An hour later, the magic fizzles. Daddy packs up for an hour-and-fifteen-minute commute south from San Francisco to collect Cory. Given the time, Daddy collects Fisher.

C: Daddy, thank you for picking up Fisher, too. I’ve been missing Fisher because I just had to sit in the office all by myself. Except Miss Jane.
D: That’s not sitting by yourself. I like that picture you were drawing with Miss Jane. She’s nice.
C: I like her.
D (watching her closely): I can see that. (Seeing many things.) And you and Fisher are in different classes anyway, so why did you miss him any more than usual?
C: I don’t know. I just missed him. And, I just missed you.
D: But, did your tummy hurt?
C (um, oh yah, that): Uh huh. (Pause.) Daddy, what are we going to do when we get home? Can we watch a Jake?
D (exuding dramatic sympathy): Well, your tummy is hurting so super bad that you couldn’t stay in class, Cory. When I was young and my tummy was acting up like yours is, my parents had just the thing: a nap. It’s practically required in circumstances like this. Yep, the only thing for it is a good solid nap. (Her face goes blank.) I don’t think anyone can watch a Jake very well, when their tummy is hurting so much. So, first thing’s first. A nap, for sure. Maybe two, three naps. I don’t even know. We’ll just have to play it by ear. Take it one step at a time. With someone afflicted with your delicate constitution…
F: Oh, Daddy, that’s a good idea. I am not very tall, and I want to be taller, so that’s a good idea to take a nap.
D (okay, random): What do you mean, Fisher?
F (beaming): When you sleep, your body grows. And, I want to grow taller, so I am going to take a nap today.
C (glaring at him): For how long…
D: That’s right, Fisher. Your body heals itself while napping, and Cory’s body sure needs healing today. So, nap it is.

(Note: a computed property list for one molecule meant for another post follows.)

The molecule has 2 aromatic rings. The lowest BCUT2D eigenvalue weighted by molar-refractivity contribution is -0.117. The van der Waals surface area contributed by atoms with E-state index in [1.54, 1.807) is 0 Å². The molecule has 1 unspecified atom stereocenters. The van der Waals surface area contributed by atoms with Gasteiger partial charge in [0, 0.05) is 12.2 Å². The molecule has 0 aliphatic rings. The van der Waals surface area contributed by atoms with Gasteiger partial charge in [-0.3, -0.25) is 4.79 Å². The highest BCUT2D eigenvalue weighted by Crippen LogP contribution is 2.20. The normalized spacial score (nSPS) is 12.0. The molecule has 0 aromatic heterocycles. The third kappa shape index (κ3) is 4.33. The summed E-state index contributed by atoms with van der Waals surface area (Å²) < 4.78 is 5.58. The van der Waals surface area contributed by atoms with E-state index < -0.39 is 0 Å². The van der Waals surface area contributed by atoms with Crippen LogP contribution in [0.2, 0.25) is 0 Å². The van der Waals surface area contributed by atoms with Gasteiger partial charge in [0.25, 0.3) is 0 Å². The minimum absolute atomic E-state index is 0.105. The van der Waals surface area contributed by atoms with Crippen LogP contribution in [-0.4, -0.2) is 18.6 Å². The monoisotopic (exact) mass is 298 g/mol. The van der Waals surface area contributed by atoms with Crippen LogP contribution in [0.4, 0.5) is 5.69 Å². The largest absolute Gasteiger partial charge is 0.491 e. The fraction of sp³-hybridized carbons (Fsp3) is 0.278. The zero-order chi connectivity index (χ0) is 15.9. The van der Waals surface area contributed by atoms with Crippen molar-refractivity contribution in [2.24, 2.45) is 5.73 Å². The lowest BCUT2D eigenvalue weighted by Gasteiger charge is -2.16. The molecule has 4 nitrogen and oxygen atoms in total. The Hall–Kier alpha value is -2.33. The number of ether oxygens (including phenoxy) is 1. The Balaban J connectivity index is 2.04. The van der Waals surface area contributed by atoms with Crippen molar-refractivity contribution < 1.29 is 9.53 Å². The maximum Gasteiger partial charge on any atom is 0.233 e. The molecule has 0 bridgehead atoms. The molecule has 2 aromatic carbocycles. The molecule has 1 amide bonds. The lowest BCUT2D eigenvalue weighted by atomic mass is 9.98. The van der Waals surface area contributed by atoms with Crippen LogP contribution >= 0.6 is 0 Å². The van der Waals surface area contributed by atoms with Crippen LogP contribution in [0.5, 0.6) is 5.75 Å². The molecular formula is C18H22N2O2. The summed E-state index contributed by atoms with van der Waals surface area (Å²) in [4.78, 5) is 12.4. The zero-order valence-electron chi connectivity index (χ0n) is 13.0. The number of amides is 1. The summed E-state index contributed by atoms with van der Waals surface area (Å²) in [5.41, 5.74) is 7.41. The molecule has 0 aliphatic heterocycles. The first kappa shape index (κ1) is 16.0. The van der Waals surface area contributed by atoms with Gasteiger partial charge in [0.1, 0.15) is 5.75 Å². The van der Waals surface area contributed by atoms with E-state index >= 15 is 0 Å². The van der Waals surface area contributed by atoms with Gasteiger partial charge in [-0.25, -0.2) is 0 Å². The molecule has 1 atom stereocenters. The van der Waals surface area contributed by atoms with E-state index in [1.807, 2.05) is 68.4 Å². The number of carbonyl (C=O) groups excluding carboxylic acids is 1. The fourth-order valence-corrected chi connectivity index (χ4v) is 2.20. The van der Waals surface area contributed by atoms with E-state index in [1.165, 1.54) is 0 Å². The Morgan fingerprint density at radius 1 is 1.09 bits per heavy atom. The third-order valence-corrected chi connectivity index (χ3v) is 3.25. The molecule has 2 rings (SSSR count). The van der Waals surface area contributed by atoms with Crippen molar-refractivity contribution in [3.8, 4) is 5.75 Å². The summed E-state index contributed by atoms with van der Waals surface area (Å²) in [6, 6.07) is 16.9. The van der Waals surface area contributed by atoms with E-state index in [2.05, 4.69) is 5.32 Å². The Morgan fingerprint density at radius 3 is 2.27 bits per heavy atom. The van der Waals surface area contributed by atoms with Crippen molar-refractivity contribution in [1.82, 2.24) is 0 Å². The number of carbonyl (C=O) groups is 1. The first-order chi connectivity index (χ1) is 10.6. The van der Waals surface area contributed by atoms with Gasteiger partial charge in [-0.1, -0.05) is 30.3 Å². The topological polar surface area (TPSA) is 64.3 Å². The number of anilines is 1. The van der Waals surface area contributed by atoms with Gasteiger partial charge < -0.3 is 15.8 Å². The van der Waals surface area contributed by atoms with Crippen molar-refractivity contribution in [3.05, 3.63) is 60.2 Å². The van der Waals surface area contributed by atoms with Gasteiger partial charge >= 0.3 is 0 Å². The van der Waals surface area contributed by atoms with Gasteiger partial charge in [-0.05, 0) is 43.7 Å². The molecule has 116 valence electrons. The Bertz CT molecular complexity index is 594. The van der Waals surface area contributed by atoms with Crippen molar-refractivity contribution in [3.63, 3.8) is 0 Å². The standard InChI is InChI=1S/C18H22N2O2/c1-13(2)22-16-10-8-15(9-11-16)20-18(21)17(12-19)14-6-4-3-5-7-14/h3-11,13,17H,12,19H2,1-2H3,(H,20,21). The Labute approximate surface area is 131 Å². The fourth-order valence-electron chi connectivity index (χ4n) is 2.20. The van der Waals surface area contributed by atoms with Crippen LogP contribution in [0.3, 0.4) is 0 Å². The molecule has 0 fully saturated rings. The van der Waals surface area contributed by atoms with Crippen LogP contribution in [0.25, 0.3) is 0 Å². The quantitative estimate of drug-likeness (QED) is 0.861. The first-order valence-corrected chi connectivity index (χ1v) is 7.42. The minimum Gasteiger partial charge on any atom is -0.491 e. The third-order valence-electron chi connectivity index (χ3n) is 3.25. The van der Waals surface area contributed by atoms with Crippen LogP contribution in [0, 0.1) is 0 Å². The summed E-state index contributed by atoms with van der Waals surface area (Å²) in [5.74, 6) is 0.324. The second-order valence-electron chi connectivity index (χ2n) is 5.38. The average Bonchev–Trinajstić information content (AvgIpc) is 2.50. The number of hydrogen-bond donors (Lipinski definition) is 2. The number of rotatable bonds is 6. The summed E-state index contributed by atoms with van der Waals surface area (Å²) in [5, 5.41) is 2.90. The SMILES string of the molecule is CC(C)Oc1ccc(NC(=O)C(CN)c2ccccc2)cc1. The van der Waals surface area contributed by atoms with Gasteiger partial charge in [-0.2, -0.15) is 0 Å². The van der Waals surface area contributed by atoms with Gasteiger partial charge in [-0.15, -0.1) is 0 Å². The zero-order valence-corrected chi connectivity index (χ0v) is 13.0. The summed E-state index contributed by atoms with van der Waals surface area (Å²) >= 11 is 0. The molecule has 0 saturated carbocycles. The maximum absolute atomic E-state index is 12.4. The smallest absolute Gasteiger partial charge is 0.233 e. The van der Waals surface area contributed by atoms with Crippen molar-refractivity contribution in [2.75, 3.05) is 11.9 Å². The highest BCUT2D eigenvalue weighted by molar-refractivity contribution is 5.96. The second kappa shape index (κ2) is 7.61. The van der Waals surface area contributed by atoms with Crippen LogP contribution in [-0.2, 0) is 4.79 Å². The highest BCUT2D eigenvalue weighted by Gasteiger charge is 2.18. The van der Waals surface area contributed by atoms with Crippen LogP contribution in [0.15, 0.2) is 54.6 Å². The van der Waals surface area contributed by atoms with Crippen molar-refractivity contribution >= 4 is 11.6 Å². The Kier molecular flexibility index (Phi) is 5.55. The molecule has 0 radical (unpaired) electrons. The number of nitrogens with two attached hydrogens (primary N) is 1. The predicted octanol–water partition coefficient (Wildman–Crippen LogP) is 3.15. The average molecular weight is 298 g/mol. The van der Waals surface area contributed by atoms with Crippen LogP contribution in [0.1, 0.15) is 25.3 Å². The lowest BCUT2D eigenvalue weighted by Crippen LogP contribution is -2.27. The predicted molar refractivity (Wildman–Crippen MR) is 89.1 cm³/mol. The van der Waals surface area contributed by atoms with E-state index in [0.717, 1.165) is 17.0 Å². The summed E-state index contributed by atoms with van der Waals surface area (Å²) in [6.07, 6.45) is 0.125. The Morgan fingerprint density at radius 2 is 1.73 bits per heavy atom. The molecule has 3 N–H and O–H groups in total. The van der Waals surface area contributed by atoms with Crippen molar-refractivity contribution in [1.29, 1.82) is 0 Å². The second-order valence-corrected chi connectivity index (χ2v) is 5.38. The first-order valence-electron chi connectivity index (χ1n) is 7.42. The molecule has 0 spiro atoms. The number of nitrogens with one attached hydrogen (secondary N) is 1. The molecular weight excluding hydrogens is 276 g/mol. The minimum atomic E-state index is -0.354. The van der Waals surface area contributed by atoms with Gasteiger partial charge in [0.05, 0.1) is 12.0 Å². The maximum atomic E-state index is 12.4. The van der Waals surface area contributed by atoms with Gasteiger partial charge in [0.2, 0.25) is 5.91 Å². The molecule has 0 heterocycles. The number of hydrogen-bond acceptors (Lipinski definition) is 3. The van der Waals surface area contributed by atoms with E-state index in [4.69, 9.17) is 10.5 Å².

C: But…Daddy…then can we watch a Jake?
D: Oh, I don’t know about that. We’ll see. I mean, who knows whether we’ll have the energy. We’ll probably need to eat some plain crackers and drink some…water. See how we feel. We don’t want to upset our tummies. We just need to take it really easy today. While all of our friends are playing kickball and racking up stars at the Y…well that is not for us today, no sirree. It’s batten down the hatches. (Reaching back at a stop sign to pat her tummy.) Oh, Cory Bee, how is your tummy? I’m not driving too fast, am I?

She looks away and out the window. At home, after a forced hour-and-fifteen-minute nap, plain crackers, a cup of water, Cory is feeling, amazingly, much better. The two of them gather paper and paint-markers and set up on either side of Daddy at his desk. “Daddy, what should I draw next?” “Daddy, look at what I drew for you!” “I’m going to draw a Halloween picture.” “Daddy, don’t look at what I am drawing for you! I’m not done yet!”

Over the course of the next hour-and-fifteen minutes, they create away, Daddy asking at five-minute intervals, “You know, I wonder what [fill in the name of a friend from the after-school program] is doing right now?” On the off five minute intervals, Daddy asks after Cory’s tummy. She reports serious improvements. Plain crackers were apparently just the trick. Mid-dinner, Daddy wonders aloud whether, if Cory happens not to be feeling well again in the morning, a visit to Dr. Niki might not be the recommended thing. Dr. Niki might have the perfect shot for this situation. Daddy mixes in lots of hugs and kisses.

C (whispering in Daddy’s ear just before she’s lifted off the floor and placed in her bed at bedtime): Daddy, do I have to go Dr. Niki tomorrow?
D: Let’s see how you are feeling in the morning, Bee Girl. Let’s just see.
C: I am going to sleep really good so that I feel better in the morning.
D (tucking a blanket around her): That’s a great idea, Cory.
C: Because my friends probably missed me so much today.
D (continued tucking): I’m sure they did. But, if you don’t feel better, no problem. We’ll just zip over to Dr. Niki and see what she recommends, a shot or…
F: Good night, Daddy. Thanks for picking me up early today. I had fun with you because you’re my Daddy.
D: Good night, Fisher. I love you guys.
F/C: I love you, too.

All signs point to a clean bill of health for Cory, stomach predicted to be much improved. Having watched his sister and having enjoyed his afternoon so much, it’s not at all clear that her “bug” won’t, by morning, have made the leap to him…